CALL A FRIEND: Don’t suffer alone. Call a mate – someone who’ll listen while you have a bit of a rant, or a cry, or a general wobble. Someone you can trust not to judge you and who’ll just sympathise. And if you get one of those calls, just be nice to them. You only need to be kind. You can’t fix what’s going on so just give them a bit of space to rant and tell them they’re normal and doing great. And if you’re OK, call your friends and check in on them. Especially if they’ve gone silent.

LAUGH: it doesn’t matter what is funny – laughter is a huge releaser of endorphins. Silly memes, silly jokes, stand-up, rolling around with your kids – videos on YouTube. The sillier the better. Also v good for bonding with friends, which will also help you feel less alone.

DO SOMETHING WITH YOUR HANDS. Yes you can meditate if this is your bag, it’s amazing. But if it’s not, and personally I’m rubbish, then trying to start when you’re already anxious is really hard. So do something instead with your hands, that you have to focus on to get right. Cook. Tidy. Knit. Draw. Bake. Garden. Mend things. This is what nice middle class therapists like me call Mindfulness.

TREAT YOUR BODY: We hold stress in our bodies at least as much as our minds. Take a bath or a shower. Put on things that feel good on your skin. Use nice smelling body creams. Stretch. Skip. Do yoga. Dance. Eat healthy but delicious things – fresh if you can get it. All of these will help calm you down.

SUNSHINE. It’s SPRINGTIME amid this horror – enjoy it. If you can’t go outside, open the windows and feel it on your face and breath it in. If it’s safe for you to go outside (maybe you live in the country) do it, while of course observing social distance. Go for a walk. Being outdoors, connecting to nature, is hugely calming.

STEP AWAY FROM SOCIAL MEDIA/THE NEWS: All it will do will scare you more and make things worse. Turn off the telly and for goodness sake avoid the psychopathic digital wild west that is Twitter. Stick to sensible sources like the BBC and the NHS, and limit yourself to short need-to-know bits a day. You’ll feel better immediately. Talk to friends instead – this is physical, not social distancing.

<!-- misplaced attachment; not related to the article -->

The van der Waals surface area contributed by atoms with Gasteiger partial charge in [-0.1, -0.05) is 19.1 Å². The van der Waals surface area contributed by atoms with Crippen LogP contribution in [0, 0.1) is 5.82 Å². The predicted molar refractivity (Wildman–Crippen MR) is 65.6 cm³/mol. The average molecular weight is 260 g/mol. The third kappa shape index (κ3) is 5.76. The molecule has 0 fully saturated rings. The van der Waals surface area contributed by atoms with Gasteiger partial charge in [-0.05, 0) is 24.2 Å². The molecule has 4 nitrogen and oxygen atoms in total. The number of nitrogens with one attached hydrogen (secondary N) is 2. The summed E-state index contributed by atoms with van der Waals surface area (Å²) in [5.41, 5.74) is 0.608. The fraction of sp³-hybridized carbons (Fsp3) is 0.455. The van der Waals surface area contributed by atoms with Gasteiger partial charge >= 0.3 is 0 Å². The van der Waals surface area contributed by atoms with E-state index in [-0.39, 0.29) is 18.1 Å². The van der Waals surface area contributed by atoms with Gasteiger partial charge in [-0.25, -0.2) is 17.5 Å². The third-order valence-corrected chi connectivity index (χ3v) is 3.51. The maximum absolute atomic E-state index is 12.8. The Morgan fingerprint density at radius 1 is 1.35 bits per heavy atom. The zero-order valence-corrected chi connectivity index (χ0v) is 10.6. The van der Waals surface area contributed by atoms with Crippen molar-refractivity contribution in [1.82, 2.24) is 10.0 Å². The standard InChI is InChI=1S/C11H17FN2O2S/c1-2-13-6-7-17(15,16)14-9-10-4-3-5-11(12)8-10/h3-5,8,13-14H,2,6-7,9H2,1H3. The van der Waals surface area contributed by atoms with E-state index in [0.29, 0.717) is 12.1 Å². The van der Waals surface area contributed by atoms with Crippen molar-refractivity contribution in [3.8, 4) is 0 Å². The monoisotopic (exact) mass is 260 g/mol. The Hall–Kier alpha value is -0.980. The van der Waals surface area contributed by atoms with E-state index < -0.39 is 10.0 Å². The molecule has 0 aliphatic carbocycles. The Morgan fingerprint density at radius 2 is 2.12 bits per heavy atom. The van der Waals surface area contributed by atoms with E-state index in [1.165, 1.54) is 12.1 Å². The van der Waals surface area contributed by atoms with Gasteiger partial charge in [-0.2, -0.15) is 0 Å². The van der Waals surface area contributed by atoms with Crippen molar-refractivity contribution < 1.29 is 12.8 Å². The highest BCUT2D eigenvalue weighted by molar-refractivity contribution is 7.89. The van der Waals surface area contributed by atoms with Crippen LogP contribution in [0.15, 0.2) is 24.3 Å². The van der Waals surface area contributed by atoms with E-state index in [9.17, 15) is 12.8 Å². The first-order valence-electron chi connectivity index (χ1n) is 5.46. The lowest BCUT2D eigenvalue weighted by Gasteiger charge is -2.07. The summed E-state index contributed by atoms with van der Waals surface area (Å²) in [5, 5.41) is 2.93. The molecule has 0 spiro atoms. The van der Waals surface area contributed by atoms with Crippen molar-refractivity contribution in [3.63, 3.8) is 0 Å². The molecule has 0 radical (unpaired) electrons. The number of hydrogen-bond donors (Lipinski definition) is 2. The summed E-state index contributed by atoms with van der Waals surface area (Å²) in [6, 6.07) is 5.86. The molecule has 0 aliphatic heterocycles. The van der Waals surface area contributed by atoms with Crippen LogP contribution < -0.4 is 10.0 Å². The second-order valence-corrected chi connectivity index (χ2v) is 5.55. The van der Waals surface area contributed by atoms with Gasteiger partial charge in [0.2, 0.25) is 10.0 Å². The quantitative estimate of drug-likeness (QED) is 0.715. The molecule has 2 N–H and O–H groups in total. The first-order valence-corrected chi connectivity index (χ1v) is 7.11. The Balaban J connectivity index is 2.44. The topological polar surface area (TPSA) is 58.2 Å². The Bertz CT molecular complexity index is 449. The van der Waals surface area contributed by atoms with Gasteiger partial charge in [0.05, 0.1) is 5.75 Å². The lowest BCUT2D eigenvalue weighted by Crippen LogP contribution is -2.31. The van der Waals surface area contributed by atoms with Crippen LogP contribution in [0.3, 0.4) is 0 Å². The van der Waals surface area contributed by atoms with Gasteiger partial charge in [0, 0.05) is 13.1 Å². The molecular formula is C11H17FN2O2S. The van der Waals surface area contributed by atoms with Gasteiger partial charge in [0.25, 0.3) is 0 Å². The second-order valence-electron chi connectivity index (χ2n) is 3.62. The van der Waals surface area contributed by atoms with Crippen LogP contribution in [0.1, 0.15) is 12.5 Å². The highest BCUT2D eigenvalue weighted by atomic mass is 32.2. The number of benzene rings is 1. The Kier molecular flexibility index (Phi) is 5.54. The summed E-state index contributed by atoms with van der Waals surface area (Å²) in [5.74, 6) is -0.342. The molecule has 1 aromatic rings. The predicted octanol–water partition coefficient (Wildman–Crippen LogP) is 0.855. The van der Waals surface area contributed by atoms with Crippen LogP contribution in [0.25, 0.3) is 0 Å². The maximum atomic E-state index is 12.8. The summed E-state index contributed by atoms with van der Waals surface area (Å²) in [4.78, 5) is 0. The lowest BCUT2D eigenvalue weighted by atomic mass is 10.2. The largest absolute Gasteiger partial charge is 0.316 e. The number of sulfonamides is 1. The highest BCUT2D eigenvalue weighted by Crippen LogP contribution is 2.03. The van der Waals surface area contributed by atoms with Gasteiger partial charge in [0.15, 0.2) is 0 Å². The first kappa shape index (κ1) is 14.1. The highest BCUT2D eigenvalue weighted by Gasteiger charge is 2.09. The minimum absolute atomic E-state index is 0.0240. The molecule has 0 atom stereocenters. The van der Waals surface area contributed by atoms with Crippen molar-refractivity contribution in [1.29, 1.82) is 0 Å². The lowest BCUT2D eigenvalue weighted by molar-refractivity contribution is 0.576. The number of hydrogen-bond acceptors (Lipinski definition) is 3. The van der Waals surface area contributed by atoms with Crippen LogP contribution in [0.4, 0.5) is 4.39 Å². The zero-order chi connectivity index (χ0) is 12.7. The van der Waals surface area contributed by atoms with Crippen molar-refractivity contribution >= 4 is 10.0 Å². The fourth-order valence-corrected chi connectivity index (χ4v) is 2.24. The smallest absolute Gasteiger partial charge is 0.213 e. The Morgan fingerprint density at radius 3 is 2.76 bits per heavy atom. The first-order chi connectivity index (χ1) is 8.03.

STEP AWAY FROM TERRIBLE COPING MECHANISMS: They will all translate as BEAR!!! to your poor brain. Especially don’t get drunk, especially if you’re alone (BEAR!!!), take drugs (BEAR!!!), stay up all night reading (BEAR!!!), get sucked into conspiracy theories (BEAR!!!), pay attention to ANYTHING Donald Trump says (BEAR!!!). See? Stress levels going up already. Breathe.

BE KIND: to yourself and others. Now is not the time to go on a diet. Nor is this the time to start on Proust or makeover your life. You’ll probably struggle to concentrate, fail and make yourself feel worse (hat tip Laura Gordon for this bit). Don’t make this more stressful than it already is. Think comfort books, comfort telly, comfort everything. Personally I re-read children’s books. Everyone is wobbly, everyone is going to have a meltdown at some point. Understand that if someone is angry or aggressive, then they are also just scared. And eat more cake. Cake makes everything better.

So, there we go. Hopefully a bit less BEAR!!! Now, that kettle should have boiled by now. Go make a nice cup of tea, sit by a window and drink it in this lovely morning sunshine…